On Loss And Healing
By: Hindie M. Klein Â
These are dramatic and turbulent times. A feeling of dread and disquiet blankets the world, and each individual experiences this in a singular way.
The Jewish community has experienced many tragedies in the past yearthe explosion at Sbarros in Jerusalem, the tragic helicopter crash in Nevada, and the devastating and most traumatic destruction of the World Trade Centers. When one thinks back on the yearâ€™s events, there are no words to describe the anguish, the horror, the sorrow. This is trauma and loss that defies comprehension. As a people, our history is fraught with tragedy and mourning. It is amazing that we have the will to go on, but we do. It is inherent in our characteralogical makeup, and it is passed from generation to generation. Our perseverance has many voices: in our learning, in our music, in our need and desire to help others.
I have seen many expressions of trauma resulting from a major loss. Depression, a common symptom of trauma, takes many forms. It can result in immobility or hyperactivity. It can cause fits of tearfulness, stoic silence or bouts of anger. It may occur immediately or it may not occur for weeks or months. Only one thing is certain: trauma following a major loss is bound to emerge, one way or another. And if there has been previous traumas, what emerges may not only be about the current situation, but may also cause the reliving of tragic memories from traumas past. For example, several days after the World Trade Center tragedy, Phyllis Diamond, CSW, Arkady Utkin, CSW, and Tsilya Lekumavich, staff of Tikvah at Ohelâ€™s Mobile Mental Health Team, conducted a support group for the tenants of a senior citizens residence in Boro Park. The main issues expressed by the 80 seniors were their fears for safety, grief, sense of tremendous loss and anger. Half the group was from the former Soviet Union, and they felt their faith in coming to America for a better and safer life was now being shaken. They all expressed a sense of wanting to "do something"; either by giving blood or money. One woman, a Holocaust survivor, asked, "Where was the world when I was in Auschwitz? Where is the world now?" This comment reflected the reliving of the painful memories of the past. Another woman talked about the current "war" that was being declared by this act of terror, and reminisced about World War II. She recalled the sacrifices required and wondered if that would be necessary again. But perhaps most important, was the groupâ€™s feeling that the opportunity to share their experiences allowed them to voice both past memories and present concerns.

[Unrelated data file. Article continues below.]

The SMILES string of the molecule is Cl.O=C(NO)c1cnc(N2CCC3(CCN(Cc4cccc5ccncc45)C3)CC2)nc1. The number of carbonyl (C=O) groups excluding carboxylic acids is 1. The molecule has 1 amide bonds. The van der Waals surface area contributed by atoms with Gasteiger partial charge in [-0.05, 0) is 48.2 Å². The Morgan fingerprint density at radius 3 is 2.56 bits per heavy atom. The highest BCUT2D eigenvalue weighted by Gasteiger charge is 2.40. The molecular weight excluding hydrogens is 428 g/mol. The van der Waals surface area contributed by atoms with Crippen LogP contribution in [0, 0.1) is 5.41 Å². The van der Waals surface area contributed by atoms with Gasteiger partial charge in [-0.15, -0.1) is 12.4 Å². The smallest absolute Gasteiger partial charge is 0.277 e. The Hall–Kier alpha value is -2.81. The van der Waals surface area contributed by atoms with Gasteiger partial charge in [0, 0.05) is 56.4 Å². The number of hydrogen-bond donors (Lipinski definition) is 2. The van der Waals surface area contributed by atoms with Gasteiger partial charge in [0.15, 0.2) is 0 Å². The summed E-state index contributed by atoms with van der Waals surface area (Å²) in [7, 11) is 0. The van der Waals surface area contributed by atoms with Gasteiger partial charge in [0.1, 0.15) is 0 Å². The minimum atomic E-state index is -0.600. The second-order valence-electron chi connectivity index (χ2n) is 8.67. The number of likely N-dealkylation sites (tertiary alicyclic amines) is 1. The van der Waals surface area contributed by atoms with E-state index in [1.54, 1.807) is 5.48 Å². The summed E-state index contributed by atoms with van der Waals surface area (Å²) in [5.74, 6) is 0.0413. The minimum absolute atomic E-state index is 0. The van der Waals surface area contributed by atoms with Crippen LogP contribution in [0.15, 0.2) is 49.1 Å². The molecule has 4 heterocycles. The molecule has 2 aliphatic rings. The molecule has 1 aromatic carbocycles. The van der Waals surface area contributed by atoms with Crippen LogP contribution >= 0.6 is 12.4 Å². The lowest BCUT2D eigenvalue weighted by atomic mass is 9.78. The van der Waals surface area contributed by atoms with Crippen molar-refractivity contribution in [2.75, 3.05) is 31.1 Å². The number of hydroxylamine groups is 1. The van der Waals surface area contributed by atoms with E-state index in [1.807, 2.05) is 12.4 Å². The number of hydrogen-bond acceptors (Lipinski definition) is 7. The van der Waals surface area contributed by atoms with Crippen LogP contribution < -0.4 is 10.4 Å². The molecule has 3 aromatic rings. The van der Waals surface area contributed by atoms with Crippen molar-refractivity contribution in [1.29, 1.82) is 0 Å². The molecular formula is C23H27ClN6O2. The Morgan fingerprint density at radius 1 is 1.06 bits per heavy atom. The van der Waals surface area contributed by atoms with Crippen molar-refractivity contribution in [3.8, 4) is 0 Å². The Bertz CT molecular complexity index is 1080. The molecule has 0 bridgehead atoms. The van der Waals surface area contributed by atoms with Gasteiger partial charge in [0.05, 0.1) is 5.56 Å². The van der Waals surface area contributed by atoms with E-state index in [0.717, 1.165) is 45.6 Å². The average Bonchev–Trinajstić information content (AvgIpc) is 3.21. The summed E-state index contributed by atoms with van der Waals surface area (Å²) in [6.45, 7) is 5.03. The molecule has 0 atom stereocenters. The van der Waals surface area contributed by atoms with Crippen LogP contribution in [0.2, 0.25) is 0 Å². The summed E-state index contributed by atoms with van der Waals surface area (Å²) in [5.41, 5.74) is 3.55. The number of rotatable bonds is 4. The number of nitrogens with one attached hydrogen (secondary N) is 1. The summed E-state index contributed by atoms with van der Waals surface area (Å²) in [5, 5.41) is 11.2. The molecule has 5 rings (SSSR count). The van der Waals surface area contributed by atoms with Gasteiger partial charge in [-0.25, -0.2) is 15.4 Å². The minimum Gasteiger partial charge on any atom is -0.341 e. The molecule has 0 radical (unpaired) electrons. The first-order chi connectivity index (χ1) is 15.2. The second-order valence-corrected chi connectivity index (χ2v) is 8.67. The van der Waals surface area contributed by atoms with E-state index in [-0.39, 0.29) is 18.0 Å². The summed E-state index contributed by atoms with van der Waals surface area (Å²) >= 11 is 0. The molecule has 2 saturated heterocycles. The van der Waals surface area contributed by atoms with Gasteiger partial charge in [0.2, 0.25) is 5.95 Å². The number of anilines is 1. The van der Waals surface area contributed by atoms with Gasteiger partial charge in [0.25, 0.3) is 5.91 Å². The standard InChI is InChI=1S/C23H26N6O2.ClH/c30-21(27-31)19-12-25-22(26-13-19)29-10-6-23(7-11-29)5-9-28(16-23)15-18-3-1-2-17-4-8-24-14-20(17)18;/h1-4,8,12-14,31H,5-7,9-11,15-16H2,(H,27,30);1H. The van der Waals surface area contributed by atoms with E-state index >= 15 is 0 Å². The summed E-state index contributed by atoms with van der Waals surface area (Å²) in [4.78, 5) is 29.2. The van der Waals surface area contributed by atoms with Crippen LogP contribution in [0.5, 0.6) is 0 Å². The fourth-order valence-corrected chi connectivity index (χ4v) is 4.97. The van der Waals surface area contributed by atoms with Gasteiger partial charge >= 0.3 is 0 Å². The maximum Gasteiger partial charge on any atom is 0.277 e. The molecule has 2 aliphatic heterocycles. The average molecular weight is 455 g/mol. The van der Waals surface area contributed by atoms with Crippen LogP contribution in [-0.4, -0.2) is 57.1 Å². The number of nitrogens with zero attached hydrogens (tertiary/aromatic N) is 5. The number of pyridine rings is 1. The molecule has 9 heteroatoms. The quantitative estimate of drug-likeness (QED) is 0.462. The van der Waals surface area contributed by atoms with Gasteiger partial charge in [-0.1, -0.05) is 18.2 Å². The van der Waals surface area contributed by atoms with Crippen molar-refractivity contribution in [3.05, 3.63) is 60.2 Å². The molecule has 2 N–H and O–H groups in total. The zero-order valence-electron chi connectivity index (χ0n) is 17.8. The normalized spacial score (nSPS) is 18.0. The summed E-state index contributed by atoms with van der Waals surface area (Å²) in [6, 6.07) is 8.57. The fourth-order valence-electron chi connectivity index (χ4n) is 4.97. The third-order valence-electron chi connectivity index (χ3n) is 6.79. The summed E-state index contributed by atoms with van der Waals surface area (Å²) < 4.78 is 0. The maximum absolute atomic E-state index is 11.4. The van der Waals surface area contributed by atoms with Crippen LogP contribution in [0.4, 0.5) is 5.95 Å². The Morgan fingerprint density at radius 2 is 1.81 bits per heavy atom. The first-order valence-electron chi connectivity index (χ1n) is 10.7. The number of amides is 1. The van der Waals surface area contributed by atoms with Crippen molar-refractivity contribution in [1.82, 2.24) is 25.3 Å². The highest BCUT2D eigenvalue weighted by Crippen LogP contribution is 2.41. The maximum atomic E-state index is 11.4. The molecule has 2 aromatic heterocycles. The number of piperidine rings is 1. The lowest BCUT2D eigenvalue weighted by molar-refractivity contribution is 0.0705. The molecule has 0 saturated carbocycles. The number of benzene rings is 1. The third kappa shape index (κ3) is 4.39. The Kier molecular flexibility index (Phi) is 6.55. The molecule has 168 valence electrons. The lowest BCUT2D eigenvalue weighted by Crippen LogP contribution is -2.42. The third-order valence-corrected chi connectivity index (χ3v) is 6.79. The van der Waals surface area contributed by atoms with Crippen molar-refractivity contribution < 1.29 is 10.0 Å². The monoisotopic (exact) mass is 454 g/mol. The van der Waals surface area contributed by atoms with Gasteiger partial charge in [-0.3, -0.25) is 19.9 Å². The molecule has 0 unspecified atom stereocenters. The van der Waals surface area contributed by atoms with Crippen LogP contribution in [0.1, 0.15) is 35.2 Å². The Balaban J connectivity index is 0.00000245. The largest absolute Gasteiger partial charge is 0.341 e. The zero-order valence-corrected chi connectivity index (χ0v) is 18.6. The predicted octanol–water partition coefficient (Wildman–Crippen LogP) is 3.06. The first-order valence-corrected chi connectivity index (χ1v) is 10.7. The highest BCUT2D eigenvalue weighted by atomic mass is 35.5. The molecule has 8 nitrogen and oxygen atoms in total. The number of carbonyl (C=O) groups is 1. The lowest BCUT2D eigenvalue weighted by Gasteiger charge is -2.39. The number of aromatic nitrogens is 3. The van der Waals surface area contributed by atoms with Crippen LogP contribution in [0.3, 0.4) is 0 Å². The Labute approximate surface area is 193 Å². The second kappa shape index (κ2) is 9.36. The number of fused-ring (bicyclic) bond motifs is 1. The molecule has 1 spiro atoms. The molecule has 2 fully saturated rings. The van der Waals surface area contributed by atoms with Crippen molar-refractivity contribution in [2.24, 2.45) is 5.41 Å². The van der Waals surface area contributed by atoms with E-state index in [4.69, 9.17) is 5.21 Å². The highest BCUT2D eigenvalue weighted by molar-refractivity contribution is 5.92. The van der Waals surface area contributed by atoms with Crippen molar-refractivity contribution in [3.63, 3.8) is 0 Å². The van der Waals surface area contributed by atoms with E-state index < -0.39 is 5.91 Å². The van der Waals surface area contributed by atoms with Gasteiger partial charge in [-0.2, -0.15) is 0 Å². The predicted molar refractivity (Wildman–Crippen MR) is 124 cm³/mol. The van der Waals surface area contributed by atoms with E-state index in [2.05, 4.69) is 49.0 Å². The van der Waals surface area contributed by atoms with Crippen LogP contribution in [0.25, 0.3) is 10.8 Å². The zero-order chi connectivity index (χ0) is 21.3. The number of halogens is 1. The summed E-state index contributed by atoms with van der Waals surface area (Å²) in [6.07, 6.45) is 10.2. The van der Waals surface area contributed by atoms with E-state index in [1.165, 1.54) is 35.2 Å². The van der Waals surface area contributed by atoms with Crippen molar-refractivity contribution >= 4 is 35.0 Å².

Trauma is Individual
An important point to remember when dealing with trauma, either in understanding oneâ€™s own experience, or when helping others, is that people react in different ways and work at a different pace. It is important to allow oneself and others the freedom to experience in their own individualized way. Research has shown that both adults and children who experience catastrophic events show a wide range of reactions. Some suffer only briefly, aided by emotional support and the passage of time. Others are more deeply affected and may experience long-term problems.